Can’t disagree with this cover. On newsstands next week.
One of the dopest anthems for any city out there! To Live and Die in L.A. dropped right after Tupac passed away. The video was recorded before he passed though, so they dropped it and it was almost as if Pac was alive again.
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What many know to be Pac’s first verse is this one. There is a story behind this song and how it came to be also if you do some research. Still one of the dopest songs ever. Digital Underground and 2Pac! Pac actually used to be a dancer for digital underground before he began his rap career.
This song is a classic summertime jam. With summer winding down, you know we had to post this one first. 2Pac in rare form in this video. Shout to the Digital Underground!
Today is a special day in hip-hop as it’s the anniversary of one of, if not the greatest to ever do it passing away, Mr. Tupac Amaru Shakur. September 13th was the day in 1996 that the hip-hop world changed forever. Pac died from a gunshot wound in Las Vegas, Nevada 7 days prior after a Tyson fight. Although there have been many rumors regarding the reason behind the shooting, the person behind it, and even whether or not Tupac is actually dead, the fact remains that his legacy is unmatched, and he is dearly missed in hip-hop.
Back in April of this year, Coachella commissioned a company to create a hologram version of Tupac to perform alongside Snoop Dogg and Dr. Dre, which gained huge media attention, as the first time we’ve seen Tupac perform in over a decade. It was unprecedented, and crazy to see in action, looking and sounding just like Makaveli himself.
Today we’ll be dropping some videos from Pac throughout the day, along with some of our favorite moments.
Now this isn’t true or anything, but how cool would it be if Coachella threw a concert with all Holograms. Some of our favorite deceased musicians all in one place. I just so happened to stumble across this image earlier today. Funny stuff.
Some people thought it was very weird, and some thought it was awesome. Yesterday at Coachella during the Dre and Snoop set they used hologram technology to being 2Pac back to life. It was pretty interesting seeing what looked like the ghost of 2 Pac on stage but I think this is something that will start being used more often. We’ll be seeing Bob Marley and Jimmy Hendrix on stage soon.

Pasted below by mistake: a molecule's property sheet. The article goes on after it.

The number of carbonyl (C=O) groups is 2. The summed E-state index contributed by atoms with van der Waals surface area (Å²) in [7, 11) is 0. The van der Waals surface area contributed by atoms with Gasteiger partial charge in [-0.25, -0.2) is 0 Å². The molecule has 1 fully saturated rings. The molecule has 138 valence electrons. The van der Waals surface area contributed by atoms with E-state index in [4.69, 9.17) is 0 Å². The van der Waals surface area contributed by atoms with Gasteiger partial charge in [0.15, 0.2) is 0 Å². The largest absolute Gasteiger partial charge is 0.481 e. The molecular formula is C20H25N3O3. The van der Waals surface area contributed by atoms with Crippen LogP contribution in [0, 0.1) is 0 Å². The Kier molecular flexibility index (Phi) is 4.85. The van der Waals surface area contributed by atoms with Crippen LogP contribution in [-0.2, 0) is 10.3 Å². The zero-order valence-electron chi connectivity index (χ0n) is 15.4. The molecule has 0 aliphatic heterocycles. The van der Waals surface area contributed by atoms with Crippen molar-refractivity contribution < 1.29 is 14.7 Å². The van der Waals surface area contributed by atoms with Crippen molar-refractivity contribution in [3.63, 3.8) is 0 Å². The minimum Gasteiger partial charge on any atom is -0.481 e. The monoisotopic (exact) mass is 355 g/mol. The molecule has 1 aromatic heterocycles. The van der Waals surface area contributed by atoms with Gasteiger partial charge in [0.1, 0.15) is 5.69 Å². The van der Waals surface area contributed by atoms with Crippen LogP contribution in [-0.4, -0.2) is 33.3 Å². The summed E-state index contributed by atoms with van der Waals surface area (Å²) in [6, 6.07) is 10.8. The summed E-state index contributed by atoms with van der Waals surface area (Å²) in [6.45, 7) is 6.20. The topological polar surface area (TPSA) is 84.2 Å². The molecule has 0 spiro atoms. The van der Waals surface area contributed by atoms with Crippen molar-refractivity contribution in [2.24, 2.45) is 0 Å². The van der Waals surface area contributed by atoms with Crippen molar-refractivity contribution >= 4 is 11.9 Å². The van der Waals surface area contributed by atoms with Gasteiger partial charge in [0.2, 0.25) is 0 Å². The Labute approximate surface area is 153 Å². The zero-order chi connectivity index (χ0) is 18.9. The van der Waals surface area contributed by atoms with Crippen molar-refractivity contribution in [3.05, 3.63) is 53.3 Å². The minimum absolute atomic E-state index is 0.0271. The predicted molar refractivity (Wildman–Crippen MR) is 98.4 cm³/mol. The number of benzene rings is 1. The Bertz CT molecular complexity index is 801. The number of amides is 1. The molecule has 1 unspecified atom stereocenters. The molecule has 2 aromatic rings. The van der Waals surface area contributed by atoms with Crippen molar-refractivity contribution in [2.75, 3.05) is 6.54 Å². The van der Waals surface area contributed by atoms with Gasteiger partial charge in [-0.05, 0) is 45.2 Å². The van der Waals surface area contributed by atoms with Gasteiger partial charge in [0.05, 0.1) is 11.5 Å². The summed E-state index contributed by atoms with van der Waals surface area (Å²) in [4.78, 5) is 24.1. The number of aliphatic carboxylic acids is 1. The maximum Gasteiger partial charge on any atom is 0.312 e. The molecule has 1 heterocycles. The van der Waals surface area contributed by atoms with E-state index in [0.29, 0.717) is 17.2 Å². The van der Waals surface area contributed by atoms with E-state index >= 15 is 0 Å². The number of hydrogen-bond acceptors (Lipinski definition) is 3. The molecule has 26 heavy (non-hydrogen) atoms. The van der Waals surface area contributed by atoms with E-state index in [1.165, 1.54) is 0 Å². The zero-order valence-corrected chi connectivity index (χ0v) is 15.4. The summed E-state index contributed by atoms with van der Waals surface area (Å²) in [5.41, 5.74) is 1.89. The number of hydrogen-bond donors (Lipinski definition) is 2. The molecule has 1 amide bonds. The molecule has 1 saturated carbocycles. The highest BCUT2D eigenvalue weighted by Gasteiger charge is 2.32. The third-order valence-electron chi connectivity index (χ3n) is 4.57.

Pretty sure this is true since Rihanna Tweeted the image above. Apparently she got Thug Life tatted on her knuckles today, not sure if it’s to pay homage to 2pac or just to do another Rihanna type thing, I approve.
As some of you may know, 15 years ago today Tupac Shakur was gunned down in the streets of Las Vegas after a boxing match and a hip-hop legend was lost forever. Luckily his legacy has lived on and most people still recognize Pac as one of the best hip-hop artists of all time. Hip-hop has changed a lot since the passing of Tupac, I mean look at what we have now. I sometimes sit back and think, “Would we have artists like Lil’ B or Kreayshawn if Tupac was still alive?”. I believe he would keep the game in check, and so would Biggie if he were still around. The art of story telling in hip-hop has somewhat died out with rappers mainly just using metaphors and telling their audiences how much money or “swag” they have. Luckily there are still new artists out there like J. Cole and Kendrick Lamar that keep the stories alive and carry on the blueprint that Tupac laid out. If you’re a true fan of hip-hop take some time out today and play some of Tupac’s greatest hits. Here are some of my personal favorites.
There are plenty more tracks that I could put up but don’t want to take up the entire blog. Remember Pac and celebrate the music he blessed us with.
2Pac’s back… on the cover of XXL. Be on the look out for this issue as it hits newsstands August 16th. Here’s a little excerpt from the article written about him.
“[Tupac] cared for people,” he said. “That was his main thing. He really cared for people. I think that’s why he would get so upset when people tried to question his commitment, his love for Black women or Black men. The East Coast/West Coast, you know, that’s a fabrication. I don’t have to begin to tell you that. So when that was questioned, it bothered him. Because he would give his heart or soul. He was a giving person. He would give anything to people. He would go in a store. [If there was a] Black man who couldn’t afford a $1,500 pair of boots, he would buy ’em for him. Think that Black man would ever forget Tupac? That’s just the way he is. But I don’t think that he did it for that. He did it because he had it, and he didn’t. That’s the way he is.”